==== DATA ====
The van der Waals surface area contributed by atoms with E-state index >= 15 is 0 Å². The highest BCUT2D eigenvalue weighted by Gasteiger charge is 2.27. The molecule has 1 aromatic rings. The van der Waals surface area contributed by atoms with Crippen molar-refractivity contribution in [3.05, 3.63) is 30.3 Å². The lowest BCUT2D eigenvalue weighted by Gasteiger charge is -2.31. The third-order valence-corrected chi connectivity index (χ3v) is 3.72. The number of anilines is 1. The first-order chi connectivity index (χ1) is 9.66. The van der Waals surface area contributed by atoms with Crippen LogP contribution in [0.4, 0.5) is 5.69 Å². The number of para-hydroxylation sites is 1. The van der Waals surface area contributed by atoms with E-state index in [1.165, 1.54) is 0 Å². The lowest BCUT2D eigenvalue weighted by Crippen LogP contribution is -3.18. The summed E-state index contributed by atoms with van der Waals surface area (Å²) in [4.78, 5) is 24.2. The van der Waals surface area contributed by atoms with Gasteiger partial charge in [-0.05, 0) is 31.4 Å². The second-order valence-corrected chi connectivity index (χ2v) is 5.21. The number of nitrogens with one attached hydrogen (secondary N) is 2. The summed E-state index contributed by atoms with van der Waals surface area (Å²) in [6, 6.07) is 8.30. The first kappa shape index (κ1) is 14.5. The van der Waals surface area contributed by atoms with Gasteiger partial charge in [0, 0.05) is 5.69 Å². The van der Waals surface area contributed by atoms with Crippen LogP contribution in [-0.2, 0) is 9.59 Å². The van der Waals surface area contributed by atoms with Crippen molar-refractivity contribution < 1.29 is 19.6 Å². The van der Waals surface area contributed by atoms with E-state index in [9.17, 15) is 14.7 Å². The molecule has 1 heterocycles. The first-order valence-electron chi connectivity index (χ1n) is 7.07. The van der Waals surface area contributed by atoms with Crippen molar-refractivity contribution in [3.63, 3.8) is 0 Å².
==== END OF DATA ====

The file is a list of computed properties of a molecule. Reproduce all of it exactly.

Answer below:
The van der Waals surface area contributed by atoms with E-state index >= 15 is 0 Å². The highest BCUT2D eigenvalue weighted by Gasteiger charge is 2.27. The molecule has 1 aromatic rings. The van der Waals surface area contributed by atoms with Crippen molar-refractivity contribution in [3.05, 3.63) is 30.3 Å². The lowest BCUT2D eigenvalue weighted by Gasteiger charge is -2.31. The third-order valence-corrected chi connectivity index (χ3v) is 3.72. The number of anilines is 1. The first-order chi connectivity index (χ1) is 9.66. The van der Waals surface area contributed by atoms with Crippen LogP contribution in [0.4, 0.5) is 5.69 Å². The number of para-hydroxylation sites is 1. The van der Waals surface area contributed by atoms with E-state index in [1.165, 1.54) is 0 Å². The lowest BCUT2D eigenvalue weighted by Crippen LogP contribution is -3.18. The summed E-state index contributed by atoms with van der Waals surface area (Å²) in [4.78, 5) is 24.2. The van der Waals surface area contributed by atoms with Gasteiger partial charge in [-0.05, 0) is 31.4 Å². The second-order valence-corrected chi connectivity index (χ2v) is 5.21. The number of nitrogens with one attached hydrogen (secondary N) is 2. The summed E-state index contributed by atoms with van der Waals surface area (Å²) in [6, 6.07) is 8.30. The first kappa shape index (κ1) is 14.5. The van der Waals surface area contributed by atoms with Gasteiger partial charge in [0, 0.05) is 5.69 Å². The van der Waals surface area contributed by atoms with Crippen LogP contribution in [-0.2, 0) is 9.59 Å². The van der Waals surface area contributed by atoms with Crippen molar-refractivity contribution < 1.29 is 19.6 Å². The van der Waals surface area contributed by atoms with E-state index in [9.17, 15) is 14.7 Å². The molecule has 1 heterocycles. The first-order valence-electron chi connectivity index (χ1n) is 7.07. The van der Waals surface area contributed by atoms with Crippen molar-refractivity contribution in [3.63, 3.8) is 0 Å².